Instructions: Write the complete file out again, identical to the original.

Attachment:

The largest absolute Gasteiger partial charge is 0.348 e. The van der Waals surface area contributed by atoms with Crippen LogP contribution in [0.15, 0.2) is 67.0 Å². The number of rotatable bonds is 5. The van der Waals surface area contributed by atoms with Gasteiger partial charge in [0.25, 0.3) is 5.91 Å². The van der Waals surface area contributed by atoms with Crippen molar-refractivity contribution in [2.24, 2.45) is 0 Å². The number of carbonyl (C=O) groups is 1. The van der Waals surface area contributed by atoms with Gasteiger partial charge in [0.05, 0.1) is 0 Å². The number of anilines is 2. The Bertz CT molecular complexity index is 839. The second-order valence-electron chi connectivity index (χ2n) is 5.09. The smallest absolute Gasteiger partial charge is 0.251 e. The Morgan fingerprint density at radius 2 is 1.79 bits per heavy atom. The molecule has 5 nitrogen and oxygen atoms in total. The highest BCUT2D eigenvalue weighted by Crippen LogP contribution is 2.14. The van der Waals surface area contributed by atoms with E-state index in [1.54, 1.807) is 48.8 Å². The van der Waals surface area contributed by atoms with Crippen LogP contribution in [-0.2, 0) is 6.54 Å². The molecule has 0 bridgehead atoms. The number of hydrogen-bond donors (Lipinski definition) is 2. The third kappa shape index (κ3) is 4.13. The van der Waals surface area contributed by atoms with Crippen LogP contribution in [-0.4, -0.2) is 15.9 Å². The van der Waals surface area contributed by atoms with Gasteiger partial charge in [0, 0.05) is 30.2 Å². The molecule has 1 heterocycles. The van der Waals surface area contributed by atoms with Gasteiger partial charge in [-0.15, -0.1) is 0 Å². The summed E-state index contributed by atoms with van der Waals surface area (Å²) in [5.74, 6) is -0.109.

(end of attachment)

The largest absolute Gasteiger partial charge is 0.348 e. The van der Waals surface area contributed by atoms with Crippen LogP contribution in [0.15, 0.2) is 67.0 Å². The number of rotatable bonds is 5. The van der Waals surface area contributed by atoms with Gasteiger partial charge in [0.25, 0.3) is 5.91 Å². The van der Waals surface area contributed by atoms with Crippen molar-refractivity contribution in [2.24, 2.45) is 0 Å². The number of carbonyl (C=O) groups is 1. The van der Waals surface area contributed by atoms with Gasteiger partial charge in [0.05, 0.1) is 0 Å². The number of anilines is 2. The Bertz CT molecular complexity index is 839. The second-order valence-electron chi connectivity index (χ2n) is 5.09. The smallest absolute Gasteiger partial charge is 0.251 e. The Morgan fingerprint density at radius 2 is 1.79 bits per heavy atom. The molecule has 5 nitrogen and oxygen atoms in total. The highest BCUT2D eigenvalue weighted by Crippen LogP contribution is 2.14. The van der Waals surface area contributed by atoms with E-state index in [1.54, 1.807) is 48.8 Å². The van der Waals surface area contributed by atoms with Crippen LogP contribution in [-0.2, 0) is 6.54 Å². The molecule has 0 bridgehead atoms. The number of hydrogen-bond donors (Lipinski definition) is 2. The third kappa shape index (κ3) is 4.13. The van der Waals surface area contributed by atoms with Crippen LogP contribution in [-0.4, -0.2) is 15.9 Å². The van der Waals surface area contributed by atoms with Gasteiger partial charge in [0, 0.05) is 30.2 Å². The molecule has 1 heterocycles. The van der Waals surface area contributed by atoms with Gasteiger partial charge in [-0.15, -0.1) is 0 Å². The summed E-state index contributed by atoms with van der Waals surface area (Å²) in [5.74, 6) is -0.109.